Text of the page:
Tuesday, April 24, 2007

What Happened to Don Imus?

By now it is old news for most people, but I rehash the interesting story of how the public reacted to Don Imus and his now infamous blunder. Yes, Mr. Imus was wrong and made his own bed. I cannot defend him and I cannot second guess his employers as they will react to public outcry and advertising revenue, which both spoke for themselves. By now Mr. Imus definitely knows the public does not consider his actions acceptable.

But that part of the story is not my hot button for today. I wonder why the American people have accepted spewing of foul media across public airwaves. Don Imus was not the first and I can almost guarantee it hasn’t stopped in many places. I can only hope that the public attention given to this case provided enough momentum to start a general clean-up campaign. But it won’t happen unless we, the American public, demand it happen. We cannot put this issue aside just because one person lost their job.

As a college student I worked for our university radio station. While I was both a newscaster and a disc jockey, I primarily supported the engineering function at the station and taught the new announcer class. Even though we were a fairly progressive college station I can remember our limitations on what could be broadcast. That period was 1980 to 1985. Today we far exceed that limitation.

Let’s discuss television for a moment. In its competition with cable, broadcast television has extended its restraint to almost no boundaries if you happen to catch late night television. After all, they have to keep up with such programming as Adult Swim on Cartoon Network. I accidentally saw that programming one night and actually questioned what channel the children watched earlier that day. If your child happens to miss bedtime and you are out on the town after 10:00 PM you best have your television restricted. Otherwise your child will be fully educated upon your return. Why would a television channel named “Cartoon Network” revert its evening programming to “adult content” with the same low standards we are discussing?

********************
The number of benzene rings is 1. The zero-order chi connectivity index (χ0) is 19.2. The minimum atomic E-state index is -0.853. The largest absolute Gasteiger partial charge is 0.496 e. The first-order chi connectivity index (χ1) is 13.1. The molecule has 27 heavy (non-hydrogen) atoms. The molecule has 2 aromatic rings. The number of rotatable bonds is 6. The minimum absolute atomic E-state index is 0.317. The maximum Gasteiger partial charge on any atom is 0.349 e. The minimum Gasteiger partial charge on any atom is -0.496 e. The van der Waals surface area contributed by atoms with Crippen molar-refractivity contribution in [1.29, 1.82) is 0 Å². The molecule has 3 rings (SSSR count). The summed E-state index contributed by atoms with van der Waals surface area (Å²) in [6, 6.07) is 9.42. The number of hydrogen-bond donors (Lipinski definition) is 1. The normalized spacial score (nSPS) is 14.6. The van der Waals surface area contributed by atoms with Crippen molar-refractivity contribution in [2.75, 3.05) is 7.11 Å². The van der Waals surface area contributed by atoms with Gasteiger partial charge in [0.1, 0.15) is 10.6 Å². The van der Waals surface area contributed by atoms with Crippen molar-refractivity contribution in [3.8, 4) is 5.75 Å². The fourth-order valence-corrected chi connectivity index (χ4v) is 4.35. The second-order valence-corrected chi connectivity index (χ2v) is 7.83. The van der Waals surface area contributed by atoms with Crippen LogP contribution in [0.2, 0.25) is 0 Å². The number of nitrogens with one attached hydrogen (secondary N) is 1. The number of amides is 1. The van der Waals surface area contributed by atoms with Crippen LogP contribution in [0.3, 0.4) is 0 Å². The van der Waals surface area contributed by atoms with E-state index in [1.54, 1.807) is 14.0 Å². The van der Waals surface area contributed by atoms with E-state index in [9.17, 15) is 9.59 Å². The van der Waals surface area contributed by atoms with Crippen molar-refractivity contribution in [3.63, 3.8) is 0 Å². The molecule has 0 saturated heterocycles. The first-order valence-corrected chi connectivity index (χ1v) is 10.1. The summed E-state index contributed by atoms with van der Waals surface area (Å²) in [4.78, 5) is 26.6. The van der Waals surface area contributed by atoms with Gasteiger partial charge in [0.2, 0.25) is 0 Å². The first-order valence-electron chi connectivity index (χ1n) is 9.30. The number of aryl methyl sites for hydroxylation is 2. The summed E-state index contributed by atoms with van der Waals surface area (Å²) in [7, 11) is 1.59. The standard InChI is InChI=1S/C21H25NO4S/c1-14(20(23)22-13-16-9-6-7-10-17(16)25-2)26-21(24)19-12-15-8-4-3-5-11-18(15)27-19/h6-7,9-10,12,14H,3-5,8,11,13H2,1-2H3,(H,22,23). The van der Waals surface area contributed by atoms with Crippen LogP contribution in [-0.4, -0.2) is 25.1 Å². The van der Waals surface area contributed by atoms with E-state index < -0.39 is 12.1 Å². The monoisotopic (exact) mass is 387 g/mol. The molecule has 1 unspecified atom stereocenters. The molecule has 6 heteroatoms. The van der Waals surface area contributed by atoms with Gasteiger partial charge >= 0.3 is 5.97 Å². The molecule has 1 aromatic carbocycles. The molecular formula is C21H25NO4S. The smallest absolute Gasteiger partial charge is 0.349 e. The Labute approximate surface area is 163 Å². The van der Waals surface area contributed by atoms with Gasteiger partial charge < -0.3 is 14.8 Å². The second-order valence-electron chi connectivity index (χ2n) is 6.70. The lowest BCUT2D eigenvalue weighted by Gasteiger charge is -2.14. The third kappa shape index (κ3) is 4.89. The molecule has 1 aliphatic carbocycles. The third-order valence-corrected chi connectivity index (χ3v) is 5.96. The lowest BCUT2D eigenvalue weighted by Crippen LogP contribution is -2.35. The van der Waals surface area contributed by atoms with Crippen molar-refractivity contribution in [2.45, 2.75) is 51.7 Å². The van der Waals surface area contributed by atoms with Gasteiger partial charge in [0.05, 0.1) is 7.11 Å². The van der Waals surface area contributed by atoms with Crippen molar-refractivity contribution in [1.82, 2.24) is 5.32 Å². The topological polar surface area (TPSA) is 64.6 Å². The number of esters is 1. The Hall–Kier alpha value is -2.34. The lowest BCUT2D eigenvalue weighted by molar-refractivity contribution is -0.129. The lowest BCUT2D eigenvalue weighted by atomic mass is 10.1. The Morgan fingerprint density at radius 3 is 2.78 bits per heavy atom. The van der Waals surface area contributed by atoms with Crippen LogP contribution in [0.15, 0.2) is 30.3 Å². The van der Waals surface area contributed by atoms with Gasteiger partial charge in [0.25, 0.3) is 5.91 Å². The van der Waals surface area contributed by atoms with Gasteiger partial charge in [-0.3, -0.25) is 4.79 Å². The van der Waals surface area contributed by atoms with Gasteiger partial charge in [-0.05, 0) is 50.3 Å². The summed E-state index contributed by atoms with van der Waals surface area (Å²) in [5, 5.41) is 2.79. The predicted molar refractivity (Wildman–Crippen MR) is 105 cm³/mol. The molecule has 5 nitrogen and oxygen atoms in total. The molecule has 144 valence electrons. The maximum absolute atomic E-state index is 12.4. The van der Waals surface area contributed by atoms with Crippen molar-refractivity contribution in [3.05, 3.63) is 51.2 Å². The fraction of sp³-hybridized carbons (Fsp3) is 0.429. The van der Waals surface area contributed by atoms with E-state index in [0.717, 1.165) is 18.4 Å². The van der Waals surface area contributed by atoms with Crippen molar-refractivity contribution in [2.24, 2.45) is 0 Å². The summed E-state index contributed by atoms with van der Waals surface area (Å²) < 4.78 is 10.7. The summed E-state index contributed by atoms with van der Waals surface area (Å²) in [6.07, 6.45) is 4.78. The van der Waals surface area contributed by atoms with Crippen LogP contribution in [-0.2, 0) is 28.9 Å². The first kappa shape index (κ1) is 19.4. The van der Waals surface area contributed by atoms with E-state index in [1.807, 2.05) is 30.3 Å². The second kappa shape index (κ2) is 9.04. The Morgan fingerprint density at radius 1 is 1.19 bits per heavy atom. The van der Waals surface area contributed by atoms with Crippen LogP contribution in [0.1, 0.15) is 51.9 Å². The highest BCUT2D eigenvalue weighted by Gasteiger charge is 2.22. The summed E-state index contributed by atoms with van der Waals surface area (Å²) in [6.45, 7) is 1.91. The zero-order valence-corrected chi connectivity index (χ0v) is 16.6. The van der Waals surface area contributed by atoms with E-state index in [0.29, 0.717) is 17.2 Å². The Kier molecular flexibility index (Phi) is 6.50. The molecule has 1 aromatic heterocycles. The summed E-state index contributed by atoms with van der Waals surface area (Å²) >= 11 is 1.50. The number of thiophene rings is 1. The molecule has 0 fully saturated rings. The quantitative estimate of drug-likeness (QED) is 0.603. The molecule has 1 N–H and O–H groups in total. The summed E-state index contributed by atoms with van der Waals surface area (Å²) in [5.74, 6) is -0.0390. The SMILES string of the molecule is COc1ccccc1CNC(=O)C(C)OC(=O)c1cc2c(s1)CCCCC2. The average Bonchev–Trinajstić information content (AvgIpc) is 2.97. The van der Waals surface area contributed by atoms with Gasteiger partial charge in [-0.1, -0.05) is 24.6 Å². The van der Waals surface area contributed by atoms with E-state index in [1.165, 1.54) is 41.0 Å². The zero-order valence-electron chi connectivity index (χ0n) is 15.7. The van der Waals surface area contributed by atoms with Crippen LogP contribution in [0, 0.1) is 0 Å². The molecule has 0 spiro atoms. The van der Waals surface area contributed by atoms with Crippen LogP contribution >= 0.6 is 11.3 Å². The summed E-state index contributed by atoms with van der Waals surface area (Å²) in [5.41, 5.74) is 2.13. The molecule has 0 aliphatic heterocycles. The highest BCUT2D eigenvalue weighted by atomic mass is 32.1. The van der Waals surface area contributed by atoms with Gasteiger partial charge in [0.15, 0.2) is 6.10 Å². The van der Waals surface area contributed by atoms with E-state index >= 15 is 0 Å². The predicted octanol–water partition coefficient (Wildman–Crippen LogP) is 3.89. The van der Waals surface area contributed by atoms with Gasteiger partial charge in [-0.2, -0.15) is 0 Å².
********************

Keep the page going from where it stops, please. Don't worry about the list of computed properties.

No, I am not against people doing what they wish in their own home. You are purchasing cable programming and I assume you know what you are purchasing. But I am concerned about what we accept in public media. I have no personal control over general broadcast and believe it is acceptable to limit what is carried over public airwaves.

If that weren’t enough, have you listened to radio programming lately? At least you do find some artists editing the worst programming out. You can discover the editing by allowing your child to purchase the album and finding it is not edited. My earliest memory of an edited song was Charlie Daniels’ The Devil Went Down to Georgia. When I heard the album version I was astounded. Yes, I was naive.

But even with editing, today’s songs include degradation of minorities of all categories and humanity in general. Why is it any more acceptable than that famous moment on MSNBC and WFAN? We cannot stop by simply speaking to one individual. We cannot let a few people use the Imus incident as political leverage and then ignore the root of the problem. Get involved. Speak your opinion.

If you find what you hear acceptable, then maybe only Mr. Imus learned the lesson in this recent venture. And maybe that won’t even happen if he follows Mr. Stern and simply moves to satellite radio. Then you have spoken your choice when your purchase satellite radio. But, if you keep quite about the public airwaves have we really accomplished anything except encouraging Mr. Imus’s move to a new outlet?